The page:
Texas Baptist Men volunteers
to help flood victims in Mozambique
___By Ken Camp
___Texas Baptist Communications
___JOHANNESBURG, South Africa--Continuing rains in southern Africa delayed the entry of Texas Baptist Men disaster relief workers into Mozambique by at least 18 hours, but volunteers expected to begin providing clean water and hot meals to flood victims by last weekend.
___Three volunteers with Texas Baptist Men and a group of North Carolina Baptists traveled to Mozambique to provide disaster relief for flood victims in the wake of Cyclone Eline and more than three weeks of torrential rain. A second volunteer team is slated to leave for Mozambique March 9.
___The 18-hour delay in the border crossing from South Africa into Mozambique allowed the volunteers to replace a faulty water pump on one of the five vehicles in their caravan, according to team leader Dick Talley, logistics coordinator for Texas Baptist Men.?
___"It gave us time to test the water purifiers," he added, noting that the Texans built two purifiers on-site in South Africa from locally available components and shipped one ready-made unit from the United States. The two locally produced units are capable of purifying at least eight gallons of water per minute.
___The floods in Mozambique killed at least 200 people, drove more than 1 million from their homes and left about 100,000 stranded on rooftops and treetops. International media reported the story of one woman who gave birth while in a tree.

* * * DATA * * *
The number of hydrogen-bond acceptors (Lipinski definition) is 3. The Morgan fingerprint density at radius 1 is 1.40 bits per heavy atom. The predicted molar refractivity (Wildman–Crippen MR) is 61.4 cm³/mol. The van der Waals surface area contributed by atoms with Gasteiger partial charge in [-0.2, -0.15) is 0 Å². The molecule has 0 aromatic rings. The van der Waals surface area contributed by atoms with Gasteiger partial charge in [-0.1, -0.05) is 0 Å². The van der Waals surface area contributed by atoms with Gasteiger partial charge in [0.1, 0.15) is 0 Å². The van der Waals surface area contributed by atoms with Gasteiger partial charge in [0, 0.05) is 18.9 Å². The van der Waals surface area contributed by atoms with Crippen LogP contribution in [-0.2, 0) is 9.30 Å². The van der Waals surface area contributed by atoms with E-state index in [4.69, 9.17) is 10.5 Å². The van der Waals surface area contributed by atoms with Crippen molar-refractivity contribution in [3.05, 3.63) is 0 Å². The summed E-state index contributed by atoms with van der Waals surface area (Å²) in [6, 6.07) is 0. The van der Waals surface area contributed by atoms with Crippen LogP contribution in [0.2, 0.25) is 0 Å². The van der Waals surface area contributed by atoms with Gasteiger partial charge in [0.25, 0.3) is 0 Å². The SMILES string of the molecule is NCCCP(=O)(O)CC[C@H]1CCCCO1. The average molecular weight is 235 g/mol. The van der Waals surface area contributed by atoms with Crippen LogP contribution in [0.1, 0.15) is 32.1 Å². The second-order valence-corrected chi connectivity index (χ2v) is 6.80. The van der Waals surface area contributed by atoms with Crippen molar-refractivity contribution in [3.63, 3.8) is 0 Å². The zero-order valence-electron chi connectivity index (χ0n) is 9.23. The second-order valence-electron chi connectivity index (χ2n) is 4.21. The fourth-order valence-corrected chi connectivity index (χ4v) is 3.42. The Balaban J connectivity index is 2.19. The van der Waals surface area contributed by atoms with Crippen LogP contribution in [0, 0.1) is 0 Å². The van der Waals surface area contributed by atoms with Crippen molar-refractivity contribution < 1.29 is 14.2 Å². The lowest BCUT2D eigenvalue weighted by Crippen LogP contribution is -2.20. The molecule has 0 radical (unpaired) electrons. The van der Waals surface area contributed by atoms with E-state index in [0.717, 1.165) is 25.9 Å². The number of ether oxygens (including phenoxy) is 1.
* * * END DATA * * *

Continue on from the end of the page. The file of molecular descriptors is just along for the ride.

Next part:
___Officials fear the refugees are at risk for diseases such as cholera, malaria and meningitis.
___Talley, a layman from First Baptist Church of Dallas, Mel Goodwin from Clarksville City Baptist Church in White Oak and Harry Campbell from Eastside Baptist Church in Killeen hoped to help prevent the spread of those water-borne diseases by delivering and operating three water purifiers.
___The Texas Baptists also assembled three field kitchens to provide emergency food service and were training representatives of the South African Baptist Union in their operation.
___The Texas volunteers initially planned to set up their emergency food service at First Baptist Church in Maputo, Mozambique. However, as of March 2, it appeared they might be needed farther to the north.
___"We may end up going further north than Maputo where so many are stranded. We hear that people everywhere are stuck in trees," Talley said.
___The Texans are working with Baptist Men from North Carolina on the project. The North Carolina Baptist Men will lead in "mud-out" efforts, reclaiming homes and other buildings.
___A North Carolina Baptist donor made an initial $20,000 gift to help the volunteers purchase food in South Africa for transport into Mozambique.
___Individuals wishing to contribute should designate their checks "disaster relief," made payable to "Baptist Executive Board," and mail them to the Baptist General Convention of Texas, 333 N. Washington, Dallas 75246-1798.
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